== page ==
We have to get supply and demand back into alignment and the way we do that is by slowing the economy.
Federal Reserve Chair Jerome Powell 09/21/22 Press Conference
The Stock Market and Speculation Deflation
The stock market closed the 3rd quarter at the low for the year. As measured by the S&P 500 (with dividends), stocks closed down (-4.88%) for the quarter and down (-23.87%) on the year. The decline in stocks has taken the S&P 500 back down to the level it first reached in November 2020. As pictured in the chart below (1995 – Sept 2022), it also took the stock market back to its 200-week moving average, a level I have come to appreciate as a kind of emotional neutral zone between the extremes of the speculative bull spikes and the Armageddon inspired bear plunges. Coming off the December high in stocks, it is certainly not fun for investors to get back down to the neutral zone. Now that we’re here, however, the risk vs. return tradeoffs for long-term investors are much more attractive.
To illustrate the dramatic cooling of speculative excesses in stocks, the next chart follows the rise and fall of the ARK Innovation Fund. The approach of the fund is focused on building a portfolio of businesses with immense earnings potential far into the future combined with an unabashed willingness to pay large multiples of current sales now for those potential future earnings; i.e., an all-out aggressive growth approach. Starting from its price at the COVID closing low in March 2020 of $34.69, the fund has made a stunning round trip, climbing 440% to its 2021 February high of $153, and then falling back to a $37 level in September. The top ten high-flying stocks owned by the fund at its all-time high included: Tesla, Teledoc, Coinbase, Roku, Unity Software, Zoom Video, Spotify, Square, Shopify and Twillio.
The Bond Market, Interest Rates and Silver Linings
Similar to stocks, the bond market closed the 3rd quarter near its low for the year. As measured by the iShares Core U.S. Aggregate Bond ETF, the total return for bonds in the quarter was down (-4.7%) and for the year was down (-14.38%). Those are tough numbers for bond investors, and if they finish the year at this level, it would be the worst year for bonds in the 45 years that the aggregate bond index has been tracked. While individual bonds, if held to maturity, will return investors’ principal investment to them in time, the current price volatility is real and even a temporary loss in the “conservative” portion of an investor’s portfolio is particularly impactful in a year when stocks are down as well.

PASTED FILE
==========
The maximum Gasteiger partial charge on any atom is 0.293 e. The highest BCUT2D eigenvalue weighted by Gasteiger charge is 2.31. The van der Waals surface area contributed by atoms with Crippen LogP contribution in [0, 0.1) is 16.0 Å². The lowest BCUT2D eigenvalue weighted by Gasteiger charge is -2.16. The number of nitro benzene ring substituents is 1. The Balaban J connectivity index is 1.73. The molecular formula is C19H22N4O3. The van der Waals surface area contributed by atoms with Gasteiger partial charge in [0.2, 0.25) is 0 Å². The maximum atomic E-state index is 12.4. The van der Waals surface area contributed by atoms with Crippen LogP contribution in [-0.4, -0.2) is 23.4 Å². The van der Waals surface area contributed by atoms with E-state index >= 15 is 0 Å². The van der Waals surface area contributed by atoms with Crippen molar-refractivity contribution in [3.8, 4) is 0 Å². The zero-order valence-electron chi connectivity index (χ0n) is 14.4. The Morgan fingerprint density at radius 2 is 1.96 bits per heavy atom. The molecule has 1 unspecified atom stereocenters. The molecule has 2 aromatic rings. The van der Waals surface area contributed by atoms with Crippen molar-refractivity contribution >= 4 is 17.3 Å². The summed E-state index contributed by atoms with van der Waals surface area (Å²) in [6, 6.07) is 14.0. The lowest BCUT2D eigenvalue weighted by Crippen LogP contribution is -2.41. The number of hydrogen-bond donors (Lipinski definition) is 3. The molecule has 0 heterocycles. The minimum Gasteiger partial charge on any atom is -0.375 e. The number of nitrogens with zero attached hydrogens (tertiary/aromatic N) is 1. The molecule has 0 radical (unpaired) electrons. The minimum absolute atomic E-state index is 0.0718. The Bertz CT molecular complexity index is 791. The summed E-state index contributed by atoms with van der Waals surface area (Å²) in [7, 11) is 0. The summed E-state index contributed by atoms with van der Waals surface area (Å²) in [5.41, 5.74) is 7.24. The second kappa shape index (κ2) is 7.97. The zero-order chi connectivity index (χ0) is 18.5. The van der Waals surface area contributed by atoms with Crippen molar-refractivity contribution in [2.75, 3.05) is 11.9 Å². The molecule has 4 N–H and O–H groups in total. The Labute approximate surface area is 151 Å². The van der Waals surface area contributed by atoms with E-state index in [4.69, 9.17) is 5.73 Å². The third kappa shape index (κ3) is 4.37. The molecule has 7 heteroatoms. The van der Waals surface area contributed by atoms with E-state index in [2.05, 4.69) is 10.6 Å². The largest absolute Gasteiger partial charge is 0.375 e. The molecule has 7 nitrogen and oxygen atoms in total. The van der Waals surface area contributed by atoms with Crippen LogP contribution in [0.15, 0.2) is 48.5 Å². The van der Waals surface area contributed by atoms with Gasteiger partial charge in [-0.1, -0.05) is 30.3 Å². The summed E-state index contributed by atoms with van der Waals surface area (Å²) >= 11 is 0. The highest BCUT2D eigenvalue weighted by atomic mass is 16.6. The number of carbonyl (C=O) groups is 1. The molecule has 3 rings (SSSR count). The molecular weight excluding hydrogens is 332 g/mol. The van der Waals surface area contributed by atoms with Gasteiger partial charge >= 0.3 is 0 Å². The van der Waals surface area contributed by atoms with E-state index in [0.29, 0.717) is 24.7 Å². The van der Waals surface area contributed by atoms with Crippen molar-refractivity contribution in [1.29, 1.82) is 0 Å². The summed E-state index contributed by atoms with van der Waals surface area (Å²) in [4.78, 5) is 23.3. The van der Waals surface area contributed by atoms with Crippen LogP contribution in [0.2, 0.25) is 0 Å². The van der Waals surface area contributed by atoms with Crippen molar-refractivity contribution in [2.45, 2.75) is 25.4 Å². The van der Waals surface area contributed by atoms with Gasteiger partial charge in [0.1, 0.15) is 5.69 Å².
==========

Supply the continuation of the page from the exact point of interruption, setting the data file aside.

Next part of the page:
To illustrate the dramatic rise in interest rates, the chart below tracks the rate on the two-year Treasury note from the beginning of the year. The yield has risen from .73% at the end of 2021 to 4.22% on 09/30/2022. That is a 578% increase in 9 months. Because higher interest rates offset more of any future downside price volatility, the interest rate increase that has already occurred this year has materially reduced future risk in the bond market. Importantly, the higher yields across various types of bonds and various maturities of bonds have greatly enlarged the investment opportunity set outside of stocks for conservative assets. As a portfolio manager and an investor, the difference between today’s interest rate environment and the zero percent framework of just one year ago is magnificently delightful!
Meet the New Federal Reserve
The Fed has embraced its role as the inflation fighter. In his latest press conference on September 21st, Fed Chair Jerome Powell clearly communicated that the Fed is committed to getting inflation back down to its 2% target. He acknowledged that the blunt tools the Fed uses to reduce demand in the economy will cause pain. He clearly stated that the Fed would err on the side of keeping its monetary policies tighter for longer to make sure it has met its inflation reduction goal, because if it doesn’t get it under control now the pain in the future will be even greater. For now, I will take the Fed at its word. The real test of its inflation fighting commitment will be how it reacts to any unexpected financial cracks that its restrictive policies either expose or create. If it reacts with restraint, I think the Fed can, per the quote that opened this letter, reach its goal of getting “supply and demand back in alignment.” It’s just going to take some time.
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Peak Asset Management, LLC is an SEC registered investment adviser. This is not an offer to buy or sell securities. Past performance is not indicative of current or future performance and is not a guarantee. The information set forth herein was obtained from sources which we believe to be reliable, but we do not guarantee its accuracy.
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